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Re: If Linux Is About Choice, Why Then ...

On Sun, Apr 09, 2017 at 08:41:28AM +0100, Joe wrote:
> Someone correct me if I'm wrong, but I run sid and see things come and
> go. Didn't we have this:
> https://wiki.debian.org/LSBInitScripts
>    long before systemd?

This and start-stop-daemon and probably a few other things are all
hacks that were layered on top of sysvinit, in an attempt to work around
its limitations and produce some kind of management system.

Ultimately, all of these hacks are fragile and doomed to failure.
The basic design concept of sysvinit is that you launch a daemon in
the background and record its PID in a file on disk.  Later, if you want
to stop it, or see if it's still running, you open up this PID file,
read the PID from it, and ask the kernel about the process with that ID.

Sounds OK, right?  At least, if don't have much experience with system

The problem is, PIDs get recycled.  If the daemon died 17 days ago, and
something else came along and used that PID, the sysvinit approach of
checking that the PID is still running will give the wrong result.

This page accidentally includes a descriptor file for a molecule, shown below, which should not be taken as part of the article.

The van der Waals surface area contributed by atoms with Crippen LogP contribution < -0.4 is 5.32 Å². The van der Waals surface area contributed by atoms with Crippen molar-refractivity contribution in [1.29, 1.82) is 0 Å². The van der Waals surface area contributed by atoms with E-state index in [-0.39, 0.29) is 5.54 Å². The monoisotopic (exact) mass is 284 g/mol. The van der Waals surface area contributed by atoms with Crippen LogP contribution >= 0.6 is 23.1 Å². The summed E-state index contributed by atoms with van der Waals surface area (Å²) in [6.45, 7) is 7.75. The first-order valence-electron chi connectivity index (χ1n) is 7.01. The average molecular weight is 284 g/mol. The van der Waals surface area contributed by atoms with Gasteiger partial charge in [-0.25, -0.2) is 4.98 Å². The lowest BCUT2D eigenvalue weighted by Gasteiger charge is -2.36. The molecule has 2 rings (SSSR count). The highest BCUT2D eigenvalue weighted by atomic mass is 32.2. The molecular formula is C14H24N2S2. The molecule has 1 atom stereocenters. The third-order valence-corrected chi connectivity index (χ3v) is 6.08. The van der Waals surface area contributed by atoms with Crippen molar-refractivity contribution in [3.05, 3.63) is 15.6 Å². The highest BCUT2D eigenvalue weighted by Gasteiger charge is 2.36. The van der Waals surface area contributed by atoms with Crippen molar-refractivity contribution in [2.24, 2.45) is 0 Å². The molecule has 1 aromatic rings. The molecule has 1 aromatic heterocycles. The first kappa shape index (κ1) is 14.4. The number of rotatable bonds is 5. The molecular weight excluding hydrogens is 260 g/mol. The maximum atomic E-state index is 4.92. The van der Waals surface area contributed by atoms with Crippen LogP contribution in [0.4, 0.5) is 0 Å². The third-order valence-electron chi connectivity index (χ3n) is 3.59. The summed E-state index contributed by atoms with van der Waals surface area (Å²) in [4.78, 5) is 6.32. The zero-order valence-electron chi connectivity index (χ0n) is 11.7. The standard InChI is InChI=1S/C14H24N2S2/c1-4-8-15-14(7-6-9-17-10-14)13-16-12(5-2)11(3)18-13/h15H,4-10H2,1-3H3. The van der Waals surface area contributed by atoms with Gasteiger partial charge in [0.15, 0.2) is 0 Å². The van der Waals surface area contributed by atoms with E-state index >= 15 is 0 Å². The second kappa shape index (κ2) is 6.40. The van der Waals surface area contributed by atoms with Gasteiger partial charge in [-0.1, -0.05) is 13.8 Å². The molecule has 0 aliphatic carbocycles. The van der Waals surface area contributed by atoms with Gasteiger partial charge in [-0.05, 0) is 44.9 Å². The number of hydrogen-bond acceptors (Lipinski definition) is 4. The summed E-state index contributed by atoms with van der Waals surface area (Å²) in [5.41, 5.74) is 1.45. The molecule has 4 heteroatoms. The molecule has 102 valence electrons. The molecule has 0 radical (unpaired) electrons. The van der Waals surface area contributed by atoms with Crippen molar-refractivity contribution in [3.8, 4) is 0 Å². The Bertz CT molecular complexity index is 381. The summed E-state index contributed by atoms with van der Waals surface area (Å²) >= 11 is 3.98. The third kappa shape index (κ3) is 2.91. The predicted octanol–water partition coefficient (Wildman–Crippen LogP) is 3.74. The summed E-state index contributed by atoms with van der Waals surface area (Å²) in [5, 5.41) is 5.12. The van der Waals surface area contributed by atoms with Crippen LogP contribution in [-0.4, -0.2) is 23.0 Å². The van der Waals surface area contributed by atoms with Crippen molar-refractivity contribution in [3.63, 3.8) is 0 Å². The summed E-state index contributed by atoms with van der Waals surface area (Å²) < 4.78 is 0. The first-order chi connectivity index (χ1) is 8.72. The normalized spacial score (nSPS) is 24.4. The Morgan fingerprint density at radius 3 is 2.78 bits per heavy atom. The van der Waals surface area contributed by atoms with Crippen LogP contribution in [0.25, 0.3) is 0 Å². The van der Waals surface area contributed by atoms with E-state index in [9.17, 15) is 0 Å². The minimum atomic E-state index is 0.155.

Add to that the very real problem of the legacy behavior of daemons that
originated in the 1980s: they double-fork themselves into the background,
on purpose.  This severs their tie to the parent process.  That means
you can't even *get* the PID of the actual daemon from the outside.
The daemon itself has to discover its *own* PID and write that to a PID
file.  And your init structure has to rely on that somehow?  That's what
the start-stop-daemon hack was introduced to try to work around, by
the way.

Hacks on top of hacks to work around hacks.  That's sysvinit.  It is not

Does that mean systemd is the ideal replacement?  No.  Systemd has these
overreaching tendrils in places it's got no business sticking tendrils.
Why does it have its own ntp daemon?  Why does it implement file system
automount behavior?  These things already exist as userspace processes.
Mature, trusted userspace processes, sometimes with multiple competing
alternatives already.

But then on the other hand, what else would you use instead of systemd?
Nobody has proposed a superior alternative yet, that I've seen.

So, IMHO, the best thing to do is to use systemd, but don't use any of
its optional intrusive tendrils.  Other people have other opinions, and
that's awesome.  A healthy, vigorous competitive environment benefits
all of us.

My wheezy servers use wheezy's sysvinit + daemontools.  My locally
installed services are managed by daemontools.  Debian's services are
managed by sysvinit.

On my jessie machines, I have systemd (with its syvinit compat layer)
plus daemontools, started as a systemd service.  I'm slowly transitioning
my local stuff from daemontools to systemd services, but I am in no hurry
to do so.